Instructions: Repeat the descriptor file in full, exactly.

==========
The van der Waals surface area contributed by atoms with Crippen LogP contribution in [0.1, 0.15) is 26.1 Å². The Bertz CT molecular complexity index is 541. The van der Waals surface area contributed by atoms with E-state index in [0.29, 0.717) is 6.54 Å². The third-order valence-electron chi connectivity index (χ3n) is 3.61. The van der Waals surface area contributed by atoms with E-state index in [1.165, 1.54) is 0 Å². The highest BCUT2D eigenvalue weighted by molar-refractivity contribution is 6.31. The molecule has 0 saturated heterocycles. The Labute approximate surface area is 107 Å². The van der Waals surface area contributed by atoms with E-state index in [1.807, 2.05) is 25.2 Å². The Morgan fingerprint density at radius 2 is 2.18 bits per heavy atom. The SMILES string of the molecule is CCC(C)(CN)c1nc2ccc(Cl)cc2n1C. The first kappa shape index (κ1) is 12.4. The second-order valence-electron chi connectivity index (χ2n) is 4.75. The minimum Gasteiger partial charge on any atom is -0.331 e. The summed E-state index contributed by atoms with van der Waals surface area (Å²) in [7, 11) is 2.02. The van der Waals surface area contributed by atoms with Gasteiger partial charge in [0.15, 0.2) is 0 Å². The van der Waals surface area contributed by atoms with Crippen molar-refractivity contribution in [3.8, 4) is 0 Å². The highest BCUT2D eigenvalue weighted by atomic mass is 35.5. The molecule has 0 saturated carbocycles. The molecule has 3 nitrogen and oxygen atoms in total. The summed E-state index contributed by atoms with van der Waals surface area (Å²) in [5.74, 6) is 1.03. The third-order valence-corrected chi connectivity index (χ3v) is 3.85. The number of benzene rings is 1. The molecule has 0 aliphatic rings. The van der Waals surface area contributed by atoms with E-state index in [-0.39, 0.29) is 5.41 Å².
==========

The van der Waals surface area contributed by atoms with Crippen LogP contribution in [0.1, 0.15) is 26.1 Å². The Bertz CT molecular complexity index is 541. The van der Waals surface area contributed by atoms with E-state index in [0.29, 0.717) is 6.54 Å². The third-order valence-electron chi connectivity index (χ3n) is 3.61. The van der Waals surface area contributed by atoms with E-state index in [1.165, 1.54) is 0 Å². The highest BCUT2D eigenvalue weighted by molar-refractivity contribution is 6.31. The molecule has 0 saturated heterocycles. The Labute approximate surface area is 107 Å². The van der Waals surface area contributed by atoms with E-state index in [1.807, 2.05) is 25.2 Å². The Morgan fingerprint density at radius 2 is 2.18 bits per heavy atom. The SMILES string of the molecule is CCC(C)(CN)c1nc2ccc(Cl)cc2n1C. The first kappa shape index (κ1) is 12.4. The second-order valence-electron chi connectivity index (χ2n) is 4.75. The minimum Gasteiger partial charge on any atom is -0.331 e. The summed E-state index contributed by atoms with van der Waals surface area (Å²) in [7, 11) is 2.02. The van der Waals surface area contributed by atoms with Gasteiger partial charge in [0.15, 0.2) is 0 Å². The van der Waals surface area contributed by atoms with Crippen molar-refractivity contribution in [3.8, 4) is 0 Å². The highest BCUT2D eigenvalue weighted by atomic mass is 35.5. The molecule has 0 saturated carbocycles. The molecule has 3 nitrogen and oxygen atoms in total. The summed E-state index contributed by atoms with van der Waals surface area (Å²) in [5.74, 6) is 1.03. The third-order valence-corrected chi connectivity index (χ3v) is 3.85. The number of benzene rings is 1. The molecule has 0 aliphatic rings. The van der Waals surface area contributed by atoms with E-state index in [-0.39, 0.29) is 5.41 Å².